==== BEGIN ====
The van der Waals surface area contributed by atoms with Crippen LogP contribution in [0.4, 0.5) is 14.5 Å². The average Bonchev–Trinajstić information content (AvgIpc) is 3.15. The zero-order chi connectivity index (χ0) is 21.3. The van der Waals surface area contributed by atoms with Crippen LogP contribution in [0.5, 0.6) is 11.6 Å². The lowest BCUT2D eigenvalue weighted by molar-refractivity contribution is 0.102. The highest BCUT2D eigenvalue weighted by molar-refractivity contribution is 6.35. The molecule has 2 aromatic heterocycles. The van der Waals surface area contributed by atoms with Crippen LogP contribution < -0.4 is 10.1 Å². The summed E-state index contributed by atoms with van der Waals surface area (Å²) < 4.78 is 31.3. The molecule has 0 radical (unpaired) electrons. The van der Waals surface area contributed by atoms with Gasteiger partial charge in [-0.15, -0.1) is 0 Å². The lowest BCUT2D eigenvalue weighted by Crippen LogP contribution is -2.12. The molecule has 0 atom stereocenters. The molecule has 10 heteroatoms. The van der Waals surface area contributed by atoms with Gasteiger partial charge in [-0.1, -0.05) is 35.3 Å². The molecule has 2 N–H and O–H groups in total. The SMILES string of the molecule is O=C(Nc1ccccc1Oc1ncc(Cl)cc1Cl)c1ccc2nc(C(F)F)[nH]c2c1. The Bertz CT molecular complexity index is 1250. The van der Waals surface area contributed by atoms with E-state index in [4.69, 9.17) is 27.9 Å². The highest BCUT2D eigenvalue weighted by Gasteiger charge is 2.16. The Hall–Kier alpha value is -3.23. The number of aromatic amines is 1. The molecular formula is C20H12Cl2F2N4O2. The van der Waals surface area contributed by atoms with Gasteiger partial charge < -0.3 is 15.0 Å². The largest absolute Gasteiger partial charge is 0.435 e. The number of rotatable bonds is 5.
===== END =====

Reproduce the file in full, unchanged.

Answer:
The van der Waals surface area contributed by atoms with Crippen LogP contribution in [0.4, 0.5) is 14.5 Å². The average Bonchev–Trinajstić information content (AvgIpc) is 3.15. The zero-order chi connectivity index (χ0) is 21.3. The van der Waals surface area contributed by atoms with Crippen LogP contribution in [0.5, 0.6) is 11.6 Å². The lowest BCUT2D eigenvalue weighted by molar-refractivity contribution is 0.102. The highest BCUT2D eigenvalue weighted by molar-refractivity contribution is 6.35. The molecule has 2 aromatic heterocycles. The van der Waals surface area contributed by atoms with Crippen LogP contribution < -0.4 is 10.1 Å². The summed E-state index contributed by atoms with van der Waals surface area (Å²) < 4.78 is 31.3. The molecule has 0 radical (unpaired) electrons. The van der Waals surface area contributed by atoms with Gasteiger partial charge in [-0.15, -0.1) is 0 Å². The lowest BCUT2D eigenvalue weighted by Crippen LogP contribution is -2.12. The molecule has 0 atom stereocenters. The molecule has 10 heteroatoms. The van der Waals surface area contributed by atoms with Gasteiger partial charge in [-0.1, -0.05) is 35.3 Å². The molecule has 2 N–H and O–H groups in total. The SMILES string of the molecule is O=C(Nc1ccccc1Oc1ncc(Cl)cc1Cl)c1ccc2nc(C(F)F)[nH]c2c1. The Bertz CT molecular complexity index is 1250. The van der Waals surface area contributed by atoms with E-state index in [4.69, 9.17) is 27.9 Å². The highest BCUT2D eigenvalue weighted by Gasteiger charge is 2.16. The Hall–Kier alpha value is -3.23. The number of aromatic amines is 1. The molecular formula is C20H12Cl2F2N4O2. The van der Waals surface area contributed by atoms with Gasteiger partial charge < -0.3 is 15.0 Å². The largest absolute Gasteiger partial charge is 0.435 e. The number of rotatable bonds is 5.